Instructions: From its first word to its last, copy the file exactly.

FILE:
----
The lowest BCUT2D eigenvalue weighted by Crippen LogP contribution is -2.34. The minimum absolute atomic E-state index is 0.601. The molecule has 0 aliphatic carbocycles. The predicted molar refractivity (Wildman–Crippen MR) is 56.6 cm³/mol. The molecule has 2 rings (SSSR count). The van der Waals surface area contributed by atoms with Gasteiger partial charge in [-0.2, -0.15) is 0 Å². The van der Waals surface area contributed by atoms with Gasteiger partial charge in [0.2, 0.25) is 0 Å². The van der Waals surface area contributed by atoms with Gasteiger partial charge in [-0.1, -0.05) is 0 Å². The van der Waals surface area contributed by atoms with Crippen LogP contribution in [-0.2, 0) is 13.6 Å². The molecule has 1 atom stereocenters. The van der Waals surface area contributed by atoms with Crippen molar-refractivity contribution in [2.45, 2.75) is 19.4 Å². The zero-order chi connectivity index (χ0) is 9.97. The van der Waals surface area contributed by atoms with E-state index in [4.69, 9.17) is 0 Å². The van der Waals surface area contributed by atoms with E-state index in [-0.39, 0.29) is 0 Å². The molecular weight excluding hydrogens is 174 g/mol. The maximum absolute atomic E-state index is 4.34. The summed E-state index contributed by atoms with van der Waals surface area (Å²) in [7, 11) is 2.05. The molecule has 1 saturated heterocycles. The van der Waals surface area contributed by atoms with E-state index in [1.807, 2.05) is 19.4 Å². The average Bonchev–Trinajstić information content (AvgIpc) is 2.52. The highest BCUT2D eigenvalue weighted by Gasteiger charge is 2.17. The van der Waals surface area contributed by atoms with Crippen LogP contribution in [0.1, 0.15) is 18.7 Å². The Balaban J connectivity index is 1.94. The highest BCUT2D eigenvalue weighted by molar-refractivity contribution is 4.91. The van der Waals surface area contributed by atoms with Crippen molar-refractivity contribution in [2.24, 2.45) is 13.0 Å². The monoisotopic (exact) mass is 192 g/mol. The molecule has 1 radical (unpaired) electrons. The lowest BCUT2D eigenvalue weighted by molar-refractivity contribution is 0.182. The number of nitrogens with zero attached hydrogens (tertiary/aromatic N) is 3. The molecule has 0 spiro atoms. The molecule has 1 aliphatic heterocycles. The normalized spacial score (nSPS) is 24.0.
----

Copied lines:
The lowest BCUT2D eigenvalue weighted by Crippen LogP contribution is -2.34. The minimum absolute atomic E-state index is 0.601. The molecule has 0 aliphatic carbocycles. The predicted molar refractivity (Wildman–Crippen MR) is 56.6 cm³/mol. The molecule has 2 rings (SSSR count). The van der Waals surface area contributed by atoms with Gasteiger partial charge in [-0.2, -0.15) is 0 Å². The van der Waals surface area contributed by atoms with Gasteiger partial charge in [0.2, 0.25) is 0 Å². The van der Waals surface area contributed by atoms with Gasteiger partial charge in [-0.1, -0.05) is 0 Å². The van der Waals surface area contributed by atoms with Crippen LogP contribution in [-0.2, 0) is 13.6 Å². The molecule has 1 atom stereocenters. The van der Waals surface area contributed by atoms with Crippen molar-refractivity contribution in [2.45, 2.75) is 19.4 Å². The zero-order chi connectivity index (χ0) is 9.97. The van der Waals surface area contributed by atoms with E-state index in [4.69, 9.17) is 0 Å². The van der Waals surface area contributed by atoms with E-state index in [-0.39, 0.29) is 0 Å². The molecular weight excluding hydrogens is 174 g/mol. The maximum absolute atomic E-state index is 4.34. The summed E-state index contributed by atoms with van der Waals surface area (Å²) in [7, 11) is 2.05. The molecule has 1 saturated heterocycles. The van der Waals surface area contributed by atoms with E-state index in [1.807, 2.05) is 19.4 Å². The average Bonchev–Trinajstić information content (AvgIpc) is 2.52. The highest BCUT2D eigenvalue weighted by Gasteiger charge is 2.17. The van der Waals surface area contributed by atoms with Crippen LogP contribution in [0.1, 0.15) is 18.7 Å². The Balaban J connectivity index is 1.94. The highest BCUT2D eigenvalue weighted by molar-refractivity contribution is 4.91. The van der Waals surface area contributed by atoms with Crippen molar-refractivity contribution in [2.24, 2.45) is 13.0 Å². The monoisotopic (exact) mass is 192 g/mol. The molecule has 1 radical (unpaired) electrons. The lowest BCUT2D eigenvalue weighted by molar-refractivity contribution is 0.182. The number of nitrogens with zero attached hydrogens (tertiary/aromatic N) is 3. The molecule has 0 spiro atoms. The molecule has 1 aliphatic heterocycles. The normalized spacial score (nSPS) is 24.0.